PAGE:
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  #31  
Old 1 Day Ago
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bustert bustert is offline
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+++1 mr. doc
where is the residual magnetism stored.
1. armature ?
2. field shoes ?
having a bulb for gen output has nada to do with residual, look at the circuits
if the vr was hooked up in reverse or proper polarity was not present, you probably smoked the vr.
in reverse polarity, the main contacts in the vr vibrate violently and will burn them up. if the vr is reversed wired, then there is a high chance the resistor on the back of the vr is smoked. this resistor is used to bias field forcing for the field coils which increases magnetic flux in the shoes which excites the armature to saturation to increase output, with resistor in circuit, less output, resistor shunted, more output.
http://xlforum.net/forums/showthread.php?t=1973669

REGULATOR POLARITY - Some regulators are designed for use with negative
ground systems, while others are designed to be used with positive ground systems. Using
the wrong regulator on an application (which happens fairly often) will cause the regulator
points to pit and burn badly, resulting in a short regulator life. Not polarizing a generator
can also cause these same problems.
OK, SO HOW CAN I TELL BY LOOKING AT A REGULATOR WHAT POLARITY IT IS?
Normally, when they were new, most regulators were marked. The other way to tell
is that positive ground regulators will have copper-colored current and voltage regulator
coils, while the negative ground regulators will have cadmium or straw-colored coils.
GENERATOR POLARITY - This is simply the direction the current is flowing between
the battery and the charging system. As we learned earlier, the pole pieces in a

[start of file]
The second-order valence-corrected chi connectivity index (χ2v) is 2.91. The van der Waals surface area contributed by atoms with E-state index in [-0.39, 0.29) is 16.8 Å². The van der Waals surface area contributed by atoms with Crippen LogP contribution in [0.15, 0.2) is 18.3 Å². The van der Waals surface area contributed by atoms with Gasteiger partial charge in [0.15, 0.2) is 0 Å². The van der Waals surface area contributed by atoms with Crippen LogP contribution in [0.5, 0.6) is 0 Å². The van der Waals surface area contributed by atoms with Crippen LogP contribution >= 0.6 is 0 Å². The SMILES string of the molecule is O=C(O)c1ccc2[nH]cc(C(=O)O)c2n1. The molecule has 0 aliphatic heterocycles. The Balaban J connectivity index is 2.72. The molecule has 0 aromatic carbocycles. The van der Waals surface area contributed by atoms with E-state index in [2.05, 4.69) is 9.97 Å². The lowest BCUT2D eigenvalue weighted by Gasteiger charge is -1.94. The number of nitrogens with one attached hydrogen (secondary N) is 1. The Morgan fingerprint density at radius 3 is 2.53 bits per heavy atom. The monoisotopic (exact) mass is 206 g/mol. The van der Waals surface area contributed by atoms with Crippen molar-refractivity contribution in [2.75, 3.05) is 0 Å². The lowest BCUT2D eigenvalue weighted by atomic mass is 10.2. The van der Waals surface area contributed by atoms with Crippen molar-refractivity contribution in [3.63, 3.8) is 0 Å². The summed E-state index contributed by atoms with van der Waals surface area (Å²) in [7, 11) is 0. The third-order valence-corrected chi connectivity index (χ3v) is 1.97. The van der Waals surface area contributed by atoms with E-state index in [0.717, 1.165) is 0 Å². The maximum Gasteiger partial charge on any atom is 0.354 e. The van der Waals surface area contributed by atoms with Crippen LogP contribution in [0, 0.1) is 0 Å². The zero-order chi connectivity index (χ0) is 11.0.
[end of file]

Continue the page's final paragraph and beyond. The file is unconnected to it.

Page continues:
generator will store up magnetism. When a generator produces voltage, the leftover magnetism
will cause the current to flow in
the direction it last traveled.
When a generator has been removed
for repair, the magnetism is
sometimes lost in the pole pieces. So
when the generator is reinstalled, it must
be “polarized.” This means the magnetism
must be reinstalled in the pole
pieces to insure the current travels to the
battery in the right direction.

Last edited by bustert; 1 Day Ago at 15:37..
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There seems to be a little mystique about the little black boxes known as the regulator and a couple of old wives tales on how they work so this I hope will clear some things up. If we can understand something better, we are more apt to diagnose and repair it. The generator adjusts itself to the load and no excess current is sent to ground.
First of all, the generator is actually an alternating current devise (ac). Since silicon rectifiers were not invented yet, the ac was changed to dc by the commutator and brushes. As the commutator is rotated in the magnetic field, a current is induced into the armature windings and is sent to the commutator segments and brushes to the output. The current and voltage will peak as the magnetic field peaks and starts to decay to a negative value on the ac wave form, but just before the it transitions to a negative direction, the brushes switch the ends of the armature coil where the current and voltage is now rising to a peak positive value. These peak values from the armature windings are combined to create a high steady value instead of a series of high/low pulses.
THE BALANCING ACT

The regulator consists of three sections: cut out relay, current regulator and voltage regulator.
1. CUT OUT RELAY: Generator at high speed is equal to exceeds battery voltage, charging takes place, but at low speeds, generator output is below battery voltage and will discharge the battery through the generator so the cut out relay opens to prevent this from occurring.
2. CURRENT REGULATOR: Limits the generator out put amperage to prevent the armature winding from burning out.
3. VOLTAGE REGULATOR: Maintains the voltage to a set level to charge the battery with out damaging it.